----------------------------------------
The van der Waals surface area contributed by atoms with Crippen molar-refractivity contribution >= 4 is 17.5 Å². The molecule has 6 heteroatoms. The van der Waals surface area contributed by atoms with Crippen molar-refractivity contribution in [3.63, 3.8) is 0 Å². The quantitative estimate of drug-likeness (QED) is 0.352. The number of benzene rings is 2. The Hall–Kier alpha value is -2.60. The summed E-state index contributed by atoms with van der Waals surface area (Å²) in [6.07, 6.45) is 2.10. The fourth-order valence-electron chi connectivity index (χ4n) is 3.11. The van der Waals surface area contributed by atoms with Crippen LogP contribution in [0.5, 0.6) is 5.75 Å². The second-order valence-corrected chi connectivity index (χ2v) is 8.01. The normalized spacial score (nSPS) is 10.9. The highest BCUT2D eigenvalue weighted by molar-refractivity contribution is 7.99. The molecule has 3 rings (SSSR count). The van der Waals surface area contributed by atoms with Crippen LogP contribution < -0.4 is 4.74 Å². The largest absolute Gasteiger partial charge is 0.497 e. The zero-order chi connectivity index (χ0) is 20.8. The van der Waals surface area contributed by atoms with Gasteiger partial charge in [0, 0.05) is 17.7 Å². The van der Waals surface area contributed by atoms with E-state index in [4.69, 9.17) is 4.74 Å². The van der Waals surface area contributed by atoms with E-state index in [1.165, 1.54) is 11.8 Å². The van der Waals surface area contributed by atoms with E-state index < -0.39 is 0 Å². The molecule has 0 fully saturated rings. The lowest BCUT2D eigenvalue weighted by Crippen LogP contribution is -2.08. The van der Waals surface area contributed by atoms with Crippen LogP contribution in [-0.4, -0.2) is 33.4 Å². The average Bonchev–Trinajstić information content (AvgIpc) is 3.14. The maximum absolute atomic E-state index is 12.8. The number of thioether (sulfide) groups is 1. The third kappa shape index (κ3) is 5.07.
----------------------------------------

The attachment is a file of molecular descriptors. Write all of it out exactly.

The van der Waals surface area contributed by atoms with Crippen molar-refractivity contribution >= 4 is 17.5 Å². The molecule has 6 heteroatoms. The van der Waals surface area contributed by atoms with Crippen molar-refractivity contribution in [3.63, 3.8) is 0 Å². The quantitative estimate of drug-likeness (QED) is 0.352. The number of benzene rings is 2. The Hall–Kier alpha value is -2.60. The summed E-state index contributed by atoms with van der Waals surface area (Å²) in [6.07, 6.45) is 2.10. The fourth-order valence-electron chi connectivity index (χ4n) is 3.11. The van der Waals surface area contributed by atoms with Crippen LogP contribution in [0.5, 0.6) is 5.75 Å². The second-order valence-corrected chi connectivity index (χ2v) is 8.01. The normalized spacial score (nSPS) is 10.9. The highest BCUT2D eigenvalue weighted by molar-refractivity contribution is 7.99. The molecule has 3 rings (SSSR count). The van der Waals surface area contributed by atoms with Crippen LogP contribution < -0.4 is 4.74 Å². The largest absolute Gasteiger partial charge is 0.497 e. The zero-order chi connectivity index (χ0) is 20.8. The van der Waals surface area contributed by atoms with Gasteiger partial charge in [0, 0.05) is 17.7 Å². The van der Waals surface area contributed by atoms with E-state index in [4.69, 9.17) is 4.74 Å². The van der Waals surface area contributed by atoms with E-state index in [1.165, 1.54) is 11.8 Å². The van der Waals surface area contributed by atoms with E-state index < -0.39 is 0 Å². The molecule has 0 fully saturated rings. The lowest BCUT2D eigenvalue weighted by Crippen LogP contribution is -2.08. The van der Waals surface area contributed by atoms with Crippen LogP contribution in [-0.4, -0.2) is 33.4 Å². The average Bonchev–Trinajstić information content (AvgIpc) is 3.14. The maximum absolute atomic E-state index is 12.8. The number of thioether (sulfide) groups is 1. The third kappa shape index (κ3) is 5.07.